Ice Storms Cripple the Midwest

  • Playlist
  • Download
  • Embed
    <iframe src="http://www.npr.org/player/embed/6858220/6858221" width="100%" height="290" frameborder="0" scrolling="no" title="NPR embedded audio player">
  • Transcript

Hundreds of thousands of Midwesterners are without power following a weekend of severe ice storms. Authorities blame the conditions for more than a dozen deaths. The governors of Oklahoma and Missouri have declared states of emergency.


Hundreds of thousands of Midwesterners are without power, following a weekend of severe winter weather. Authorities blamed the conditions for more than a dozen deaths. The governors of Oklahoma and Missouri have declared states of emergency. And we have a report this morning from Matt Sepic of member station KWMU in St. Louis.

MATT SEPIC: The nasty weather started Thursday night when a cold front began creeping across the Midwest - from Texas on up to Illinois. It wasn't the bone-chilling Siberian kind of cold, but it mixed with a lot of rain to create a thick coat of ice. At the National Weather Service in St. Louis, meteorologist Jim Kramper says when temperatures flirt with freezing, things can get dangerous quickly.

Mr. JIM KRAMPER (Meteorologist, National Weather Service, St. Louis): We needed ice accumulating on object - it doesn't really take that much to cause a lot of weight. People don't realize how much a quarter of inch of ice on every tree limb - what they can do to the tree. It can cause the whole tree to fall over, large branches break.

SEPIC: That's exactly what happened to over much of Oklahoma. On Friday, Governor Brad Henry declared a state of emergency for all 77 counties. Seven people were killed in Elk City yesterday morning when their minivan skidded into an oncoming semi-truck.

In McAlester, a town in eastern Oklahoma, Jeanne Louis(ph) says most of her 20,000 fellow citizens are beginning their third day without electricity. She says the ice-covered trees looked pretty, but they're making roads impossible and wreaking havoc on power lines.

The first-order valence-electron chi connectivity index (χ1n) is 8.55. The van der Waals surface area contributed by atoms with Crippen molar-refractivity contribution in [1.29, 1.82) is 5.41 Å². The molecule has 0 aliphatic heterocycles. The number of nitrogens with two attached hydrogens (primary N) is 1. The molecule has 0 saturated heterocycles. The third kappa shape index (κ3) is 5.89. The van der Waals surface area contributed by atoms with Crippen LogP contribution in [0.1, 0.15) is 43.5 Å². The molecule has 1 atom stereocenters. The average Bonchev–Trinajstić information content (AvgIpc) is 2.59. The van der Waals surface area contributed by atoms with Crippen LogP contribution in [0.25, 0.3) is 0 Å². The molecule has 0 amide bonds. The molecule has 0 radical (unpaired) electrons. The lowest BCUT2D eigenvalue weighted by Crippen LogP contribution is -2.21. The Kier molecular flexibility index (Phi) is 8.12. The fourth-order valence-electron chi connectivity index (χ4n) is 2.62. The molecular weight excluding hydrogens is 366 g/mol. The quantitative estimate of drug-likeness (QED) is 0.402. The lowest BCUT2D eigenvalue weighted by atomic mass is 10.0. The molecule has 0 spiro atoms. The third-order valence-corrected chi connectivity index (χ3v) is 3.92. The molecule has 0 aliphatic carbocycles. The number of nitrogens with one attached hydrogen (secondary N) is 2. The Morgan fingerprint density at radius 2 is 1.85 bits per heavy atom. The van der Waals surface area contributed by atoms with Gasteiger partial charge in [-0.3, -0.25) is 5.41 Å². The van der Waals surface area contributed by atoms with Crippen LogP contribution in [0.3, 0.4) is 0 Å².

Ms. JEANNE LOUIS: Everything has a large coating of ice and, of course, the limbs are bent and many are breaking now. There's much beauty, but it's sad because the trees are suffering terribly.

SEPIC: To the northeast, people in Springfield, Missouri are dealing with the same problems. About 150 National Guard troops are there to help with debris clean up. Springfield public information director, Louise Whall, says about two-thirds of the city was without power yesterday afternoon as the community braced for another bout of freezing rain.

Ms. LOUISE WHALL (Public Information Director): That's very precarious. There's just trees and limbs down all over town. It's hanging low. If anything, they have only gotten worse.

SEPIC: Three hours away in suburban St. Louis, for many people, it's been a rerun of a bad episode. An ice storm here six weeks ago knocked down power to a fifth of the metropolitan area. This time, however, the altitudes are not nearly as widespread. Tim Fox with the power utility Ameren says the company called then extra linemen before the storm hit.

Mr. TIM FOX (Spokesman, Power Utility Ameren): We have people coming in from Tennessee, from Illinois, from Indiana, from Michigan. We'll have about 2,500 linemen out, and those linemen are coming in from multiple states surrounding the area.

SEPIC: Forecasters, from Tulsa to St. Louis, are predicting temperatures in the teens and single digits for most of the coming week, meaning the ice is not likely to melt soon. Brisk winds are also in the forecast and officials worry many more trees and power lines could fall.

For NPR News, I'm Matt Sepic in St. Louis.

INSKEEP: And just so, you know, that that weather front is headed east. Parts of Ohio may get freezing rain today. Lower Michigan and parts of New England could get more than a foot of snow. At the same time, an icy drizzle has slickened roadways in Texas and 400 flights were cancelled yesterday at Dallas, Fortworth International Airport. Even more are being cancelled today.

(Soundbite of music)

This is NPR News.

Copyright © 2007 NPR. All rights reserved. Visit our website terms of use and permissions pages at www.npr.org for further information.

NPR transcripts are created on a rush deadline by a contractor for NPR, and accuracy and availability may vary. This text may not be in its final form and may be updated or revised in the future. Please be aware that the authoritative record of NPR’s programming is the audio.



Please keep your community civil. All comments must follow the NPR.org Community rules and terms of use, and will be moderated prior to posting. NPR reserves the right to use the comments we receive, in whole or in part, and to use the commenter's name and location, in any medium. See also the Terms of Use, Privacy Policy and Community FAQ.

NPR thanks our sponsors

Become an NPR sponsor

Support comes from